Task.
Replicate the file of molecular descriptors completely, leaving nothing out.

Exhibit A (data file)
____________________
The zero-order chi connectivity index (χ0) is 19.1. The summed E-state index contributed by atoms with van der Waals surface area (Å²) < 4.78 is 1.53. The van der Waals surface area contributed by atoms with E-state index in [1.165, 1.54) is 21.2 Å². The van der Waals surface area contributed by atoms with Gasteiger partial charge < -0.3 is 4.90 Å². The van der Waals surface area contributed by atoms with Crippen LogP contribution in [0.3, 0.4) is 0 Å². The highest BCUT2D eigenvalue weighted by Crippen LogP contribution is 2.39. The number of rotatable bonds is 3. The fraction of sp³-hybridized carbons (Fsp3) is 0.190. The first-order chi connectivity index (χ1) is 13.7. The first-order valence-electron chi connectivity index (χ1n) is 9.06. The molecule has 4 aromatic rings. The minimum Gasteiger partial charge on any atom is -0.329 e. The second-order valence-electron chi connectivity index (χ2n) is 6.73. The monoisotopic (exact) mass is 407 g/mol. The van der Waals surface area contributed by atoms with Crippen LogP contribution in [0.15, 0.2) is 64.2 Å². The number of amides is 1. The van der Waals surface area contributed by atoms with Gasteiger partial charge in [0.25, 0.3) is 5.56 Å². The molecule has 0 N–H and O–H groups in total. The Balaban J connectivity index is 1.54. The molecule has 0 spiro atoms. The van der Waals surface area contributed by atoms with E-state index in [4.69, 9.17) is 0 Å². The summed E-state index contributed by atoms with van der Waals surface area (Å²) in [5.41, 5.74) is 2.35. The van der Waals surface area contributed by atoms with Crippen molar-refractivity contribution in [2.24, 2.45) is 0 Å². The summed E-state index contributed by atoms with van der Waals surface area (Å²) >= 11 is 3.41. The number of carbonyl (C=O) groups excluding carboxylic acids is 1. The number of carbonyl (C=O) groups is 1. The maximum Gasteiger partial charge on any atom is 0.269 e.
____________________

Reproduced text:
The zero-order chi connectivity index (χ0) is 19.1. The summed E-state index contributed by atoms with van der Waals surface area (Å²) < 4.78 is 1.53. The van der Waals surface area contributed by atoms with E-state index in [1.165, 1.54) is 21.2 Å². The van der Waals surface area contributed by atoms with Gasteiger partial charge < -0.3 is 4.90 Å². The van der Waals surface area contributed by atoms with Crippen LogP contribution in [0.3, 0.4) is 0 Å². The highest BCUT2D eigenvalue weighted by Crippen LogP contribution is 2.39. The number of rotatable bonds is 3. The fraction of sp³-hybridized carbons (Fsp3) is 0.190. The first-order chi connectivity index (χ1) is 13.7. The first-order valence-electron chi connectivity index (χ1n) is 9.06. The molecule has 4 aromatic rings. The minimum Gasteiger partial charge on any atom is -0.329 e. The second-order valence-electron chi connectivity index (χ2n) is 6.73. The monoisotopic (exact) mass is 407 g/mol. The van der Waals surface area contributed by atoms with Crippen LogP contribution in [0.15, 0.2) is 64.2 Å². The number of amides is 1. The van der Waals surface area contributed by atoms with Gasteiger partial charge in [0.25, 0.3) is 5.56 Å². The molecule has 0 N–H and O–H groups in total. The Balaban J connectivity index is 1.54. The molecule has 0 spiro atoms. The van der Waals surface area contributed by atoms with E-state index in [4.69, 9.17) is 0 Å². The summed E-state index contributed by atoms with van der Waals surface area (Å²) in [5.41, 5.74) is 2.35. The van der Waals surface area contributed by atoms with Crippen molar-refractivity contribution in [2.24, 2.45) is 0 Å². The summed E-state index contributed by atoms with van der Waals surface area (Å²) >= 11 is 3.41. The number of carbonyl (C=O) groups excluding carboxylic acids is 1. The number of carbonyl (C=O) groups is 1. The maximum Gasteiger partial charge on any atom is 0.269 e.